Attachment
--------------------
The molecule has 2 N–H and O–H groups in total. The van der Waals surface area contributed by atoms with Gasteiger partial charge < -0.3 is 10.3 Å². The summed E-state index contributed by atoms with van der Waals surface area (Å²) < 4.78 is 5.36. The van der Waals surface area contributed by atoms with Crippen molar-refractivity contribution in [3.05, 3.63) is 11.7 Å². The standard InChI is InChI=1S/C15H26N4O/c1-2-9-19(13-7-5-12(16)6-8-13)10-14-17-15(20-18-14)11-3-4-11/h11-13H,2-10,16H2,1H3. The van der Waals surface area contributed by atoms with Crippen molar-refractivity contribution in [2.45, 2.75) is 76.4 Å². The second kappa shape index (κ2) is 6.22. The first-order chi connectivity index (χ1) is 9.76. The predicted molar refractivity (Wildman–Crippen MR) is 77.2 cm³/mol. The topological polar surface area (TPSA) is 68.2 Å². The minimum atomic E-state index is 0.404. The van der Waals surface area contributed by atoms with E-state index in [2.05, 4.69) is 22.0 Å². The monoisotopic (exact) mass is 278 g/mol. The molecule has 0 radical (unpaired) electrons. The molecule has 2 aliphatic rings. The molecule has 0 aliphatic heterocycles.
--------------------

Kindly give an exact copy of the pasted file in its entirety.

The molecule has 2 N–H and O–H groups in total. The van der Waals surface area contributed by atoms with Gasteiger partial charge < -0.3 is 10.3 Å². The summed E-state index contributed by atoms with van der Waals surface area (Å²) < 4.78 is 5.36. The van der Waals surface area contributed by atoms with Crippen molar-refractivity contribution in [3.05, 3.63) is 11.7 Å². The standard InChI is InChI=1S/C15H26N4O/c1-2-9-19(13-7-5-12(16)6-8-13)10-14-17-15(20-18-14)11-3-4-11/h11-13H,2-10,16H2,1H3. The van der Waals surface area contributed by atoms with Crippen molar-refractivity contribution in [2.45, 2.75) is 76.4 Å². The second kappa shape index (κ2) is 6.22. The first-order chi connectivity index (χ1) is 9.76. The predicted molar refractivity (Wildman–Crippen MR) is 77.2 cm³/mol. The topological polar surface area (TPSA) is 68.2 Å². The minimum atomic E-state index is 0.404. The van der Waals surface area contributed by atoms with E-state index in [2.05, 4.69) is 22.0 Å². The monoisotopic (exact) mass is 278 g/mol. The molecule has 0 radical (unpaired) electrons. The molecule has 2 aliphatic rings. The molecule has 0 aliphatic heterocycles.